Mahan Air

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Mahan Air
هواپیمائی ماهان
Mahan Air Logo.svg
IATA ICAO Callsign
Founded 1991[1]
Commenced operations June 1992
Focus cities
Frequent-flyer program Mahan and Miles
Fleet size 54
Destinations 61
Company slogan The Spirit of Excellence
Parent company Mol-Al-Movahedin Charity Institute
Headquarters Aryashahr, Tehran, Iran
Key people Hamid Arabnejad, Chairman & CEO
Employees 3,300 [2]

Mahan Airlines, operating under the name Mahan Air (Persian: هواپیمایی ماهان Havâpeymâye Mâhân‎‎) is a private airline based in Tehran, Iran.[3][4] It operates scheduled domestic services and international flights to the Far East, Middle East, Central Asia, and Europe. Its main home bases are Tehran Imam Khomeini International Airport and Mehrabad International Airport.

The U.S. has imposed sanctions on Mahan Air three times since 2011 for allegedly shipping arms to the Syrian government, ferrying members of the Islamic Revolutionary Guard Corps and providing transport for the Lebanese militia Hezbollah.[5]


Mahan Air Tower the headquarters of Mahan Air, Tehran, Iran

Mahan Air as a Full-Service Carrier (FSC), was established in 1991 and began operations in June 1992 as Iran's first private airline. The name of Mahan is taken from historical city of Mahan in Kerman Province. The Airline joined the IATA in 2001 and is owned by Mol-Al-Movahedin Charity Institute (100%).

Three Airbus A300B4 passenger aircraft were acquired in 1999 and later in 2002 A310 and A320 types joined the fleet. According to the British High Court, three 747-400s were unlawfully taken by Mahan Air from their real owners, Blue Sky Airlines, in 2008, using forged bills of sale. When ordered to bring the aircraft back to Europe, Mahan apparently claimed they could not do so because they were being investigated by the Iranian authorities for fraud and the aircraft had to be kept in Iran.[6] The Fleet has gone through an extensive modernization since 2006 as Boeing 747-400’s, A300-600's, RJ-100’s as well as A340-600’s were gradually acquired to enable Mahan Air to provide additional capacity on its current destinations as well as extending its reach to further destinations worldwide.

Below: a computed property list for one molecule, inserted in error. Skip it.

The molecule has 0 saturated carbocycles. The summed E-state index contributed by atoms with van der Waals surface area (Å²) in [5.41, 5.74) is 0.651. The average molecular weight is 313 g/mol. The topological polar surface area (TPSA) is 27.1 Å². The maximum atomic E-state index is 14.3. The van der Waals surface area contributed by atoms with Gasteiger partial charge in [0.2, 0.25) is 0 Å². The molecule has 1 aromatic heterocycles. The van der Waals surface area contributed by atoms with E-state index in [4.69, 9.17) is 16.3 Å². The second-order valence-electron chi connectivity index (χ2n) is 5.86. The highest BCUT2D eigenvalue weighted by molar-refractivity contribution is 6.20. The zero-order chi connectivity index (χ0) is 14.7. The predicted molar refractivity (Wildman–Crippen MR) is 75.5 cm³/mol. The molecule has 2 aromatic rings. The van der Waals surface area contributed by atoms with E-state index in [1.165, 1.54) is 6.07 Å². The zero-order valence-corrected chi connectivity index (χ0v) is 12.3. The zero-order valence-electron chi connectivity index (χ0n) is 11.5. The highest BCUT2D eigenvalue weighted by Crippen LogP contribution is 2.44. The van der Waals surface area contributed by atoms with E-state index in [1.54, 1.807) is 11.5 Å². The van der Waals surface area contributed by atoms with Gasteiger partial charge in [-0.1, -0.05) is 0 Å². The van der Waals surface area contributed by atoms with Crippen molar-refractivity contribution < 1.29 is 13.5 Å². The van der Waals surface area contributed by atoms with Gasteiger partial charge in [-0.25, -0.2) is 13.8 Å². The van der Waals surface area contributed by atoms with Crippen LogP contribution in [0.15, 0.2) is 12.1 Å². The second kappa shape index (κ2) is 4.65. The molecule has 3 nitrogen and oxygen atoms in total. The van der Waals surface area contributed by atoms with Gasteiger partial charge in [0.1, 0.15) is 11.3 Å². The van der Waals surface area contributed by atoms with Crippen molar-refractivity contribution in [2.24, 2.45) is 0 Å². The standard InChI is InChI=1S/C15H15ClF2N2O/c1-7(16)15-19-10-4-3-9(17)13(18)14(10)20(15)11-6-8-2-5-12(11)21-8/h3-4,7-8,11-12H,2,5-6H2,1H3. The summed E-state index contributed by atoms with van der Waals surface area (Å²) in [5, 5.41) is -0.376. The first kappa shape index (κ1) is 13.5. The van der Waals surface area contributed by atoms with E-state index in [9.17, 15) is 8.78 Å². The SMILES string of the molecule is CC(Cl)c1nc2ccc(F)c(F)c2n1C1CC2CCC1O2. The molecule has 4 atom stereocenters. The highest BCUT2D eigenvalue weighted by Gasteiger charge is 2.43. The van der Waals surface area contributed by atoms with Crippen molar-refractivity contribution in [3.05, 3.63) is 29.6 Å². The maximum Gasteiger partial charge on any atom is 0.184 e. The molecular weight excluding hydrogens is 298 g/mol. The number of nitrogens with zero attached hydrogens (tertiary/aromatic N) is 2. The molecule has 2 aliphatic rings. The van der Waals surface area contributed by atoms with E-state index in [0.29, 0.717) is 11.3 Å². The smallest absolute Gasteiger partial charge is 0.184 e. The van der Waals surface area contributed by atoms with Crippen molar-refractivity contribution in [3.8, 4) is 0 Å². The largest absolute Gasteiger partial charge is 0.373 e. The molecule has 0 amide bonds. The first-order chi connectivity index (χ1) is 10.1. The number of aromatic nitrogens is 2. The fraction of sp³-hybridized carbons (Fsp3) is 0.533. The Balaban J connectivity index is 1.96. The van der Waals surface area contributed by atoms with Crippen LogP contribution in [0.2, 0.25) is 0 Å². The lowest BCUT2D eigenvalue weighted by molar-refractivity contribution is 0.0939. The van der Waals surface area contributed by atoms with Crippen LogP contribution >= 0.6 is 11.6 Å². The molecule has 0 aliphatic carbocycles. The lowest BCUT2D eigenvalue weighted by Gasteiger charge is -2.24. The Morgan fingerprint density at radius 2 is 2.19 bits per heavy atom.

The airline carried 5.4 million passengers in 2015 with an average load factor of 77% and in mid-2015 had a fleet of 60 aircraft, making it the largest airline in Iran based on seat numbers and fleet size. It operates scheduled passenger services to international destinations in Europe, Far East and the Middle East. Mahan Air has an extensive domestic route network too. The airline commenced Copenhagen and Paris (CDG) services in the first half of 2016. On 6 April 2016 Mahan Air was banned from flying over Saudi Arabian airspace.[7]

On 12 December 2011, the U.S. Department of Treasury announced the designation of Mahan Air as a material and transportation supporter of terrorism "for providing financial, material and technological support to the Islamic Revolutionary Guard Corps-Qods Force (IRGC-QF). Based in Tehran, Mahan Air provides transportation, funds transfers and personnel travel services to the IRGC-QF." [8]

Since December 2011, Mahan Air has been subject to several sanctions imposed by the US Department of Treasury for allegedly violating international laws by ferrying arms and reinforcements to designated groups such as Hezbollah and Hamas,[9][10] which promote "terrorism" according to the United States and European Union.[11][12]

Emanuele Ottolenghi, senior fellow at the Foundation for Defense of Democracies, wrote in an op-ed published in The Wall Street Journal.[13]

Ottolenghi observed that although the U.S. government “has repeatedly committed itself to grounding” Mahan Air, which the IRGC uses to transport troops and weapons to support the regime of Bashar al-Assad, the airline continues to fly and is in fact expanding its international routes. He added that Mahan is the most “significant” Iranian entity remaining under American sanctions, explaining:

"...A Western intelligence report leaked to Reuters in 2012 confirmed that Mahan was at the center of the IRGC airlift to the Assad regime.